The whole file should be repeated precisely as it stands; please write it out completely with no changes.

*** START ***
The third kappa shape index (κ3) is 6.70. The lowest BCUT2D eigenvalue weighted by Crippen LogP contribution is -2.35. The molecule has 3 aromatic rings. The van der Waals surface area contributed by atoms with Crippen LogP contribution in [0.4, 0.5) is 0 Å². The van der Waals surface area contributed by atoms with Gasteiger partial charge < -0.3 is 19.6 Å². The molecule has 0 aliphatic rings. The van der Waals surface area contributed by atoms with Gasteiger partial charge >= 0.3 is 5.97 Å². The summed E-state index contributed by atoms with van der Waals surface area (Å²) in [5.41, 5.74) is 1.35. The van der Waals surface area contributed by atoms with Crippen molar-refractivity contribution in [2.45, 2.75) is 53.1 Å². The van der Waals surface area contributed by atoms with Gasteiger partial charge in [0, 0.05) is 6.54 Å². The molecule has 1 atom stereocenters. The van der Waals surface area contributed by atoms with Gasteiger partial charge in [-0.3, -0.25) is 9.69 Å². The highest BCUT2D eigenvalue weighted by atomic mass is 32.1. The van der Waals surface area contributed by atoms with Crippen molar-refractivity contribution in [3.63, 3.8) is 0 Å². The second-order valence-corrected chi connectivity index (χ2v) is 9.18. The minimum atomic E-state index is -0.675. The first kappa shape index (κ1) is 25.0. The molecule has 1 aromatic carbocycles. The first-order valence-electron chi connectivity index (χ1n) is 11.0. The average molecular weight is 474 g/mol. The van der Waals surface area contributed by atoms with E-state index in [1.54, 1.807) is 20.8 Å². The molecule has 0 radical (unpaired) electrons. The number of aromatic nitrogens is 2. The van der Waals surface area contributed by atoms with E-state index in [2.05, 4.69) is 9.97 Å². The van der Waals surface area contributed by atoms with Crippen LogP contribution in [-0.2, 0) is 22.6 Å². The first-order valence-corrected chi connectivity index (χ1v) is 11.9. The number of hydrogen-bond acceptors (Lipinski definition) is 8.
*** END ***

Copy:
The third kappa shape index (κ3) is 6.70. The lowest BCUT2D eigenvalue weighted by Crippen LogP contribution is -2.35. The molecule has 3 aromatic rings. The van der Waals surface area contributed by atoms with Crippen LogP contribution in [0.4, 0.5) is 0 Å². The van der Waals surface area contributed by atoms with Gasteiger partial charge < -0.3 is 19.6 Å². The molecule has 0 aliphatic rings. The van der Waals surface area contributed by atoms with Gasteiger partial charge >= 0.3 is 5.97 Å². The summed E-state index contributed by atoms with van der Waals surface area (Å²) in [5.41, 5.74) is 1.35. The van der Waals surface area contributed by atoms with Crippen molar-refractivity contribution in [2.45, 2.75) is 53.1 Å². The van der Waals surface area contributed by atoms with Gasteiger partial charge in [0, 0.05) is 6.54 Å². The molecule has 1 atom stereocenters. The van der Waals surface area contributed by atoms with Gasteiger partial charge in [-0.3, -0.25) is 9.69 Å². The highest BCUT2D eigenvalue weighted by atomic mass is 32.1. The van der Waals surface area contributed by atoms with Crippen molar-refractivity contribution in [3.63, 3.8) is 0 Å². The second-order valence-corrected chi connectivity index (χ2v) is 9.18. The minimum atomic E-state index is -0.675. The first kappa shape index (κ1) is 25.0. The molecule has 1 aromatic carbocycles. The first-order valence-electron chi connectivity index (χ1n) is 11.0. The average molecular weight is 474 g/mol. The van der Waals surface area contributed by atoms with E-state index in [1.54, 1.807) is 20.8 Å². The molecule has 0 radical (unpaired) electrons. The number of aromatic nitrogens is 2. The van der Waals surface area contributed by atoms with E-state index in [2.05, 4.69) is 9.97 Å². The van der Waals surface area contributed by atoms with Crippen LogP contribution in [-0.2, 0) is 22.6 Å². The first-order valence-corrected chi connectivity index (χ1v) is 11.9. The number of hydrogen-bond acceptors (Lipinski definition) is 8.